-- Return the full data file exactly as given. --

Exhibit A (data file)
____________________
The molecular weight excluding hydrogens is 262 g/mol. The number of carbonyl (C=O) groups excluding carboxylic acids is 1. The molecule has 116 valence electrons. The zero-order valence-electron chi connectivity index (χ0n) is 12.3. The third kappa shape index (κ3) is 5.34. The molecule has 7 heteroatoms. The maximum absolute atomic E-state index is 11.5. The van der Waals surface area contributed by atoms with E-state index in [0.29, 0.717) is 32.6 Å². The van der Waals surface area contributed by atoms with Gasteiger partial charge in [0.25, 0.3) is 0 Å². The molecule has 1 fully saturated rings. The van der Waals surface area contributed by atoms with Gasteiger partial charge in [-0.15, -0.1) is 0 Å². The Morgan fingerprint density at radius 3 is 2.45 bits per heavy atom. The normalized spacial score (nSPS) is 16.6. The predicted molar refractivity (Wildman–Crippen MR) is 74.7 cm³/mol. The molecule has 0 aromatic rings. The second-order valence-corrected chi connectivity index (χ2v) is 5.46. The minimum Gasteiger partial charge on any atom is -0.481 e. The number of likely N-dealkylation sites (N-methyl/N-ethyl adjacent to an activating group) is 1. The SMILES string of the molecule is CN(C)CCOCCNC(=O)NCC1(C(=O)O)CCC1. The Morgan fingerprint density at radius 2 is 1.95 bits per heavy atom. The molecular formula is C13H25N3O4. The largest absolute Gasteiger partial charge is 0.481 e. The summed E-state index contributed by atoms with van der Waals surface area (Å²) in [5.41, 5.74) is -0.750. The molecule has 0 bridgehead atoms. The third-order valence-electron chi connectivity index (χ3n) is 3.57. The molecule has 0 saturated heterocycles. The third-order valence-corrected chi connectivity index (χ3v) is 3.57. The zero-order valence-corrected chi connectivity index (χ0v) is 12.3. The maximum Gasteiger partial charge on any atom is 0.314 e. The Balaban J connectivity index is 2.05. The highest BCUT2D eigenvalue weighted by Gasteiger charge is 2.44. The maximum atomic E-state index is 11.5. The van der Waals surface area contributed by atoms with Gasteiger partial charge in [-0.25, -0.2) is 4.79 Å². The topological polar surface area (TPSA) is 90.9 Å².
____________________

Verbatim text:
The molecular weight excluding hydrogens is 262 g/mol. The number of carbonyl (C=O) groups excluding carboxylic acids is 1. The molecule has 116 valence electrons. The zero-order valence-electron chi connectivity index (χ0n) is 12.3. The third kappa shape index (κ3) is 5.34. The molecule has 7 heteroatoms. The maximum absolute atomic E-state index is 11.5. The van der Waals surface area contributed by atoms with E-state index in [0.29, 0.717) is 32.6 Å². The van der Waals surface area contributed by atoms with Gasteiger partial charge in [0.25, 0.3) is 0 Å². The molecule has 1 fully saturated rings. The van der Waals surface area contributed by atoms with Gasteiger partial charge in [-0.15, -0.1) is 0 Å². The Morgan fingerprint density at radius 3 is 2.45 bits per heavy atom. The normalized spacial score (nSPS) is 16.6. The predicted molar refractivity (Wildman–Crippen MR) is 74.7 cm³/mol. The molecule has 0 aromatic rings. The second-order valence-corrected chi connectivity index (χ2v) is 5.46. The minimum Gasteiger partial charge on any atom is -0.481 e. The number of likely N-dealkylation sites (N-methyl/N-ethyl adjacent to an activating group) is 1. The SMILES string of the molecule is CN(C)CCOCCNC(=O)NCC1(C(=O)O)CCC1. The Morgan fingerprint density at radius 2 is 1.95 bits per heavy atom. The molecular formula is C13H25N3O4. The largest absolute Gasteiger partial charge is 0.481 e. The summed E-state index contributed by atoms with van der Waals surface area (Å²) in [5.41, 5.74) is -0.750. The molecule has 0 bridgehead atoms. The third-order valence-electron chi connectivity index (χ3n) is 3.57. The molecule has 0 saturated heterocycles. The third-order valence-corrected chi connectivity index (χ3v) is 3.57. The zero-order valence-corrected chi connectivity index (χ0v) is 12.3. The maximum Gasteiger partial charge on any atom is 0.314 e. The Balaban J connectivity index is 2.05. The highest BCUT2D eigenvalue weighted by Gasteiger charge is 2.44. The maximum atomic E-state index is 11.5. The van der Waals surface area contributed by atoms with Gasteiger partial charge in [-0.25, -0.2) is 4.79 Å². The topological polar surface area (TPSA) is 90.9 Å².